So where can you go for good advice about home design and renovation? Beats me. For the most part, you have to have a library card and some common sense, not premium cable and YouTube red. You can find stuff on the internet, but you essentially have to know the answer before you start, because you’ll have to look for it in a sea of wrongness. Let me give you a concrete example.

This Old House is the granddaddy of home improvement shows. Their original carpenter, Norm Abram, was like a god, and his successor, Tom Silva, was at least a vestal virgin or something. So the last time I remember seeing anything from that show, someone asks Tom Silva how to tell if a wall in an old house is load bearing or not, and he tells them if the wall is made with 2″ x 3″ studs instead of 2″ x 4″ studs, it’s not load bearing, and you can tear it out to achieve the huge, undifferentiated space everyone craves for some reason.

Tom should know better. The former occupants of our house didn’t. They wanted to take out the wall between the kitchen and the dining room, and they did. The wall was built with 2x3s, so they figured why not? The house didn’t fall down or anything, it’s true. That minute. But another of my favorites sayings comes into play, regarding the law of unintended consequences: something else happens. Here’s the something else:

That’s the room directly over the kitchen. Let’s zoom in on the baseboard at the floor, directly over the spot where the wall used to be, but currently wasn’t:

The floor had sagged over an inch where the wall had been removed. The room on the other side had the same dished-out gap at the floor. The dining room ceiling on the other side of the missing wall had a huge sag in it. So they house didn’t fall down, but it was falling down. Why for, you might ask in the vernacular? Because you have to understand what’s going on before you know how to fix things, or in this case, break things.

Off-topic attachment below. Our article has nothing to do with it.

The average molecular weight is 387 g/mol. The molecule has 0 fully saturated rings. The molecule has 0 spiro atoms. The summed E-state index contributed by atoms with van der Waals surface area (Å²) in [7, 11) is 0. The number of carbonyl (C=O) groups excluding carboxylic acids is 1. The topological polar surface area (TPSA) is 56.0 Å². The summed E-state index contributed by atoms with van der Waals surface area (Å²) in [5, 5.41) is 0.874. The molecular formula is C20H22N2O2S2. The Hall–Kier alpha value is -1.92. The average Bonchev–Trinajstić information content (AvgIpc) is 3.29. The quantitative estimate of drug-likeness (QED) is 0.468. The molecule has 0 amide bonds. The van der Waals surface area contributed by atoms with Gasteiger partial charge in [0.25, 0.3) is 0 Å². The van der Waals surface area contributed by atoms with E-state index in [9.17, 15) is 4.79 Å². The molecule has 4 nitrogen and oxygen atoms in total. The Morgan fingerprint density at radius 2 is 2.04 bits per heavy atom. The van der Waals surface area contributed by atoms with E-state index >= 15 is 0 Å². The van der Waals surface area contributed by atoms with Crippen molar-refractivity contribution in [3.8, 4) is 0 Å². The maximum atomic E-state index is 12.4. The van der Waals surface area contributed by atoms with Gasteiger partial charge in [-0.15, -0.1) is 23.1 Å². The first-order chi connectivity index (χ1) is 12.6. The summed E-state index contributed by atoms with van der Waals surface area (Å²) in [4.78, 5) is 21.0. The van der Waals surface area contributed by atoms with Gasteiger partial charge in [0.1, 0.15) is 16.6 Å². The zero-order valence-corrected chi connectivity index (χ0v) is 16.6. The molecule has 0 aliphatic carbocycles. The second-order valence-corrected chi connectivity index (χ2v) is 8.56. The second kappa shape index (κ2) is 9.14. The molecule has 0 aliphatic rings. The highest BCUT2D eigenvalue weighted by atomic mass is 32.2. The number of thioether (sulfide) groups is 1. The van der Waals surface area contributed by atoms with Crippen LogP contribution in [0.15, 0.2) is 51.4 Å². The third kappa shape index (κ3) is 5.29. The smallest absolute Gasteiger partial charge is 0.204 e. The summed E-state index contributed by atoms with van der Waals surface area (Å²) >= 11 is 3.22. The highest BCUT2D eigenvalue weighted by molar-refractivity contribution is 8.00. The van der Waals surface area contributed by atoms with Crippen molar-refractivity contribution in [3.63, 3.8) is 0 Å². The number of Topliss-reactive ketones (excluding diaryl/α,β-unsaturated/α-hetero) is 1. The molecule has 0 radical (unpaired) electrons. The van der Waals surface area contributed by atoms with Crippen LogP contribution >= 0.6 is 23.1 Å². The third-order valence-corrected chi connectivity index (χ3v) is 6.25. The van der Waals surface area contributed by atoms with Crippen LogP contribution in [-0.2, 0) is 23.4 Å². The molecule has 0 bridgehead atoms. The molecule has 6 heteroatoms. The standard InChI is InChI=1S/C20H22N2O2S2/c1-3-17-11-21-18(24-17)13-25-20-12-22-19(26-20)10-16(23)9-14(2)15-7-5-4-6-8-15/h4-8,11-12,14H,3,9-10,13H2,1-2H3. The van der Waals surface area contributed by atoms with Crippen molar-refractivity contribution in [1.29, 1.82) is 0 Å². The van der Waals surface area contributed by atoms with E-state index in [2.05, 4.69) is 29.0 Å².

What guys like Tom and the former residents don’t know or don’t care about, is that earlier generations had reasons for doing what they did, and you have to understand their thinking before you go Dresden 1945 on walls and things.

The lumber used in old houses (ours is from 1901) is undersized for what it’s doing. The floor joists here are only 2 x 7 framing lumber. There’s no such thing as a 2×7 at the lumber yard, or on a span chart nowadays. They’re actually 2 inches thick by 7 inches, unlike a modern 2×8, which is 1-1/2″ by 7-1/4″, but they’re still not stiff enough to span long lengths. How long a length are they spanning? Why, 34 goldang, dadgum, motherloving feet, my friends.

Framing lumber doesn’t come in 34 foot lengths anymore, but it did then. If you don’t believe me, call a lumber yard and ask for price on 2″x 7″x 34′ joists. You’ll be on hold for a long time, and may hear giggling on the other end of the phone. Why would carpenters use 34-foot long joists to span from the back wall of the house, all the way across the kitchen, all the way across the dining room, ending when they got to a bearing wall in the living room? Because they knew there would be an interior partition about halfway to cut the span in half.

Tom wasn’t crazy, a 2″ x 3″ framed wall isn’t wide enough to lap joists on top of. That’s what he thinks of as a bearing wall, because he’s accustomed to ordering lumber from today’s lumber yard. Our wall was plenty strong and wide enough to use it as an intermediate support. They framed this partition with 2 x 3s simply to end up with the correct wall thickness after layers of wooden lath and three layers of plaster was applied to both sides of the wall, not because the wall wasn’t doing anything structural.

So, let’s take out the sag, and add some wall space back. People are crazy to remove all the walls in their houses to achieve an open plan, but walls are useful, especially in a kitchen. The floor above made some interesting noises when we lifted it up, but we didn’t have 1″ gaps under the baseboards anymore.

As you can see, all the former occupants accomplished with their open plan was to open up a vista of the side of the wretched kitchen cabinets they installed ten minutes later. We’ll put the wall back, with a big 6′ x 7′ opening remaining between the kitchen and dining room. Just how open do you need?

[To be continued, of course. If you’d like to support this blog, keep reading, recommend us to a friend, leave a comment, or hit the tip jar. Thanks!]

Day: August 24, 2023